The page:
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Samhain: The History of the Celtic Fire Festival

These days, people tend to use Samhain and Halloween interchangeably. And, while they are very close together, and while Halloween did adopt many Samhain rituals, they are NOT the same holiday! Let’s briefly discuss the difference between the two and why they are so commonly confused.

The History

In Celtic Ireland (some 2,000 or so years ago), Samhain was incredibly important in many ways. In fact, many pagans and magickal practitioners still celebrate it every year; myself included. But what is it and how did ancient cultures celebrate it?

Samhain takes place at the middle point between the fall equinox and the winter solstice. From a practical standpoint, this meant our ancestors were preparing for the longer nights and colder months. It was/is also considered to be a time when the “veil is thin.” Or, when the fabric between the physical and spiritual realms is thin. This makes this time ideal for communication with the spiritual realm, as well as acquiring help from passed loved ones in matters of ritual practice and magickal manifestation.

Fire was/is a key component in Samhain rituals. Historically, Celts would light a large fire and, while setting their intentions for the year, would cast bones into said fire. Over the years, these “bone fires” were shortened to “bonfires.” But that’s not the only use of flame in Samhain magic. Pumpkins, turnips, and other bulbous vegetables were carved with scary faces and lit with candles, as a way of warding off malevolent spirits. This became our well known jack-O-lanterns today.

Even our beloved Halloween costumes stem from Samhain traditions. Much like candle lit pumpkins, scary costumes were used to “trick” spirits into thinking humans were one of their own. You wouldn’t want to leave the house without your disguise, lest you be the target of some trickery yourself!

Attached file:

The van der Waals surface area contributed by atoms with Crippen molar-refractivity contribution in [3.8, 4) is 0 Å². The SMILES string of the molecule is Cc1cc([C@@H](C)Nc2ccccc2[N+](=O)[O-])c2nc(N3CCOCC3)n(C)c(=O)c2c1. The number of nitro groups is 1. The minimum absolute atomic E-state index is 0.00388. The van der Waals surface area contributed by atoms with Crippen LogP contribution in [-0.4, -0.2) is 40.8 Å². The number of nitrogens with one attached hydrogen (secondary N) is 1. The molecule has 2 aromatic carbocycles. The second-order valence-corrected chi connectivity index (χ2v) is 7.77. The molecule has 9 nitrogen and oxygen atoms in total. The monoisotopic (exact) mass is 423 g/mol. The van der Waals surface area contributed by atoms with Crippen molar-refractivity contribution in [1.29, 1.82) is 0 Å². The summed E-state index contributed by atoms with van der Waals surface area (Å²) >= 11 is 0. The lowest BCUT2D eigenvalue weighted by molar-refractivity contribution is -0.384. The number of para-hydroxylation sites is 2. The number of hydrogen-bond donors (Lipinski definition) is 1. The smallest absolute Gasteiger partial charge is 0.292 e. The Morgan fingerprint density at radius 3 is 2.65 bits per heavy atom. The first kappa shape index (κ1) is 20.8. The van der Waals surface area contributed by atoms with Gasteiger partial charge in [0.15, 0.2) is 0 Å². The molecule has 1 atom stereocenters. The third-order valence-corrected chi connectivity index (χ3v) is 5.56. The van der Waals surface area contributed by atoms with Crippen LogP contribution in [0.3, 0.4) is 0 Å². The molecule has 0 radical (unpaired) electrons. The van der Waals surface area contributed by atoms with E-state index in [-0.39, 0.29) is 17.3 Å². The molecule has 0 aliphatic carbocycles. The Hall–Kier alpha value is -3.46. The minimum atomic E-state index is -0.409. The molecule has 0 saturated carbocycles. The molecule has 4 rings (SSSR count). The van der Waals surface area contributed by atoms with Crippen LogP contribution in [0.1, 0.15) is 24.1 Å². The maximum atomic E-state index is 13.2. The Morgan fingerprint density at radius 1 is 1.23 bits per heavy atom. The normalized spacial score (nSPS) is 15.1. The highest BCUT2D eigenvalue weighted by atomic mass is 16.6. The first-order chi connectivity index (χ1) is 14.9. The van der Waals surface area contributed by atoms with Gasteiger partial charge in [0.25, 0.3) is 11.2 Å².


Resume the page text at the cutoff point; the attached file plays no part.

So, how did Samhain become Halloween?

In the eighth century, Pope Gregory III instated November 1st as All Saints Day. Reasons why are up for debate, but the general consensus amongst historians is that the Catholic Church was trying to Christianize pagan holidays, as a way of making the conversion from paganism to Christianity easier. (Before this time, paganism was the most common religion in many areas and the Catholic Church was working hard to change this.)

“Hallow” meaning “Holy,” and “Eve” meaning “before” is where we get the name “All Hallows Eve.” Or, the day before the “Holy Day” or “All Saints Day.” Over time, this became “Halloween.”

You will see examples of this adoption of pagan practices in many Christian holidays, including Christmas and Easter. But Halloween is the most well known. There are many ways you can celebrate Samhain, even if you don’t have access to a fire… Creating an altar for passed loved ones is one of the most common, as well as any of the Halloween traditions you already celebrate. Remember that this is a time for manifestation and clean slates!

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